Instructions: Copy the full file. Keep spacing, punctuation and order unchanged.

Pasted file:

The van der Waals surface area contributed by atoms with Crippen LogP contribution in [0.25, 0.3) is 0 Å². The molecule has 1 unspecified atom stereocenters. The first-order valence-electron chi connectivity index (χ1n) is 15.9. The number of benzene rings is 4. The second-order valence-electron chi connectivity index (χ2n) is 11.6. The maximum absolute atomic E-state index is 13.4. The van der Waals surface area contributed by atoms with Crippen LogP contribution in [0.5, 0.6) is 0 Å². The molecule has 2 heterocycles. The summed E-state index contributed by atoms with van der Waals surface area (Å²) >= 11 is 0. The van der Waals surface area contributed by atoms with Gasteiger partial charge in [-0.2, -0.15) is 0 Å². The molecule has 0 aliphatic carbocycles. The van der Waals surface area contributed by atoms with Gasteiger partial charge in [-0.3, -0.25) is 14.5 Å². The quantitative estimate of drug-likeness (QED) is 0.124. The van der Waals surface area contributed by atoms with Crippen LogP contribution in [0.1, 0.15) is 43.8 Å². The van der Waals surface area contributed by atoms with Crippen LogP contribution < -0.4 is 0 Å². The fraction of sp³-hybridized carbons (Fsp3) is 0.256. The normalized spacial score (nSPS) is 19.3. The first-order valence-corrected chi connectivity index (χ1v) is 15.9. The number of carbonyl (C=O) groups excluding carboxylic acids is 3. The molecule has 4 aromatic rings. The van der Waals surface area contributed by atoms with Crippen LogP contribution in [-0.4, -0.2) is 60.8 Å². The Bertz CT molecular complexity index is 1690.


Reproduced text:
The van der Waals surface area contributed by atoms with Crippen LogP contribution in [0.25, 0.3) is 0 Å². The molecule has 1 unspecified atom stereocenters. The first-order valence-electron chi connectivity index (χ1n) is 15.9. The number of benzene rings is 4. The second-order valence-electron chi connectivity index (χ2n) is 11.6. The maximum absolute atomic E-state index is 13.4. The van der Waals surface area contributed by atoms with Crippen LogP contribution in [0.5, 0.6) is 0 Å². The molecule has 2 heterocycles. The summed E-state index contributed by atoms with van der Waals surface area (Å²) >= 11 is 0. The van der Waals surface area contributed by atoms with Gasteiger partial charge in [-0.2, -0.15) is 0 Å². The molecule has 0 aliphatic carbocycles. The van der Waals surface area contributed by atoms with Gasteiger partial charge in [-0.3, -0.25) is 14.5 Å². The quantitative estimate of drug-likeness (QED) is 0.124. The van der Waals surface area contributed by atoms with Crippen LogP contribution in [0.1, 0.15) is 43.8 Å². The van der Waals surface area contributed by atoms with Crippen LogP contribution < -0.4 is 0 Å². The fraction of sp³-hybridized carbons (Fsp3) is 0.256. The normalized spacial score (nSPS) is 19.3. The first-order valence-corrected chi connectivity index (χ1v) is 15.9. The number of carbonyl (C=O) groups excluding carboxylic acids is 3. The molecule has 4 aromatic rings. The van der Waals surface area contributed by atoms with Crippen LogP contribution in [-0.4, -0.2) is 60.8 Å². The Bertz CT molecular complexity index is 1690.